What is the Quoted Price?
The quoted price is the most recent – or last – price at which a financial asset such as stock, bond or commodity, has traded. The quoted prices for all investments change throughout each trading day in response to the volume of buy and sell orders entered by investors as their perception of the investment’s value changes.
- Quoted price is the most recent – or last – price at which a financial asset such as stock, bond, or commodity, has traded.
- It represents the latest collective assessment of an investment’s value as reflected in the current bid and ask prices.
- Spread is defined as the difference between the current bid and ask prices and is an important indicator of how liquid an investment is and, therefore, how relatively easy or difficult it will be for an investor to buy or sell it at a desired, favorable price.
Understanding Quoted Prices
The current quoted price of a publicly-traded stock may represent the latest bid price or offer price. The bid price refers to the current highest price that someone is willing to pay for the stock, while the offer price is the current lowest price at which someone who already owns the stock is willing to sell it.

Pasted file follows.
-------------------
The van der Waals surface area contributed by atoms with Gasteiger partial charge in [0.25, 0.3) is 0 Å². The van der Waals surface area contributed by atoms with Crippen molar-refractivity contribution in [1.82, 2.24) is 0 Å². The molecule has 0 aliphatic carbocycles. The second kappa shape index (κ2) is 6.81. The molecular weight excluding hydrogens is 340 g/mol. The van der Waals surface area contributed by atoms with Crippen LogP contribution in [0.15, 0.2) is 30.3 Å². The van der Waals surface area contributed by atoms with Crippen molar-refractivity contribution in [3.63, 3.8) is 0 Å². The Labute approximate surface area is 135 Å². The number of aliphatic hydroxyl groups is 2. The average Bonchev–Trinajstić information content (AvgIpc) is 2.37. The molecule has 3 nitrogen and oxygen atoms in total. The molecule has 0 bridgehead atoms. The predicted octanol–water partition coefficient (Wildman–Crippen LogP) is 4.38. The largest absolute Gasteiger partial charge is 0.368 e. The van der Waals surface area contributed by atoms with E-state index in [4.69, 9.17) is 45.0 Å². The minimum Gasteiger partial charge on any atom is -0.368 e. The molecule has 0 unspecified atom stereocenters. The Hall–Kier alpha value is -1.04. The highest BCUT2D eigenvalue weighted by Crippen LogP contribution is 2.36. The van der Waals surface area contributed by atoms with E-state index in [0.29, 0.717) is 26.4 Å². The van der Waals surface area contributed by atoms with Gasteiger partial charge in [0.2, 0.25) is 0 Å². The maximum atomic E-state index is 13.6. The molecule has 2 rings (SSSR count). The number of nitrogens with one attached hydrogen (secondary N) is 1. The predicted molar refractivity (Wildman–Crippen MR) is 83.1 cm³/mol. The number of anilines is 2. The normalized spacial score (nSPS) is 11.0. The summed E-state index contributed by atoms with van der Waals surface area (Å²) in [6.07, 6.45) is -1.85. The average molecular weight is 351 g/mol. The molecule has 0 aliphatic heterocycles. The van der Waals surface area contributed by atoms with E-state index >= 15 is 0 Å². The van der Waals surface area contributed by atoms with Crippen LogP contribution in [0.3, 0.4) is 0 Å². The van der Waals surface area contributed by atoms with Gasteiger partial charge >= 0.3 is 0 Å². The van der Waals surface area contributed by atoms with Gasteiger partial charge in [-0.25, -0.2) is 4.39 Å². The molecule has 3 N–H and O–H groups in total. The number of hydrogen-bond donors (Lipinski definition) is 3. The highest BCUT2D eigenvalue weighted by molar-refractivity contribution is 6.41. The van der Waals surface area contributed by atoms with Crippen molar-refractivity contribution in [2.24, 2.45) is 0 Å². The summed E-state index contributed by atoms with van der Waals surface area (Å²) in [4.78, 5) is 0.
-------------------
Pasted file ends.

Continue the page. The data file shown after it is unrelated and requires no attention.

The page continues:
For the quoted price to be of any use to an investor, they must understand how the pricing of a traded financial asset is expressed. Stock price quotes are straightforward, typically expressed in dollars and cents.
However, bond prices in the U.S. and several other countries are commonly quoted in terms of dollars and fractions of a dollar, divided not into cents but into 32nds of a dollar.
For example, a bond price quoted as 105.12 translates to a price of $105.375 (12/32 of a dollar = 0.375 cents) for each $100 worth of face value (also referred to as par value) of the bond. Therefore, the total purchase price of a bond with a face value of $1,000, quoted at 105.12, is $1,053.75 ($105.375 times 10 = $1,053.75).
Why Bid and Ask Prices Matter
Spread is defined as the difference between the bid and ask prices. It is a good indicator of how liquid trading in the stock is. A stock that attracts many interested investors, whether they are looking to buy long the stock or sell short, and therefore, with a high volume of trading, making it a very liquid investment, typically shows a very narrow spread between the bid and ask prices.
In contrast, stocks that are thinly traded and with low liquidity may have a wide disparity between the bid and ask prices.
Liquidity is important for investors because it directly impacts their ability to buy or sell stock at a desired, favorable price and ultimately affects their bottom-line investment profits.
For example, the bid and ask spread on a very widely traded stock such as Apple (NASDAQ: AAPL) may be very narrow, with perhaps the bid price at $90.61 and the ask price at $90.62. With such a narrow bid-ask, the losses that result from having to buy at the higher ask price and sell at the lower bid price are negligible.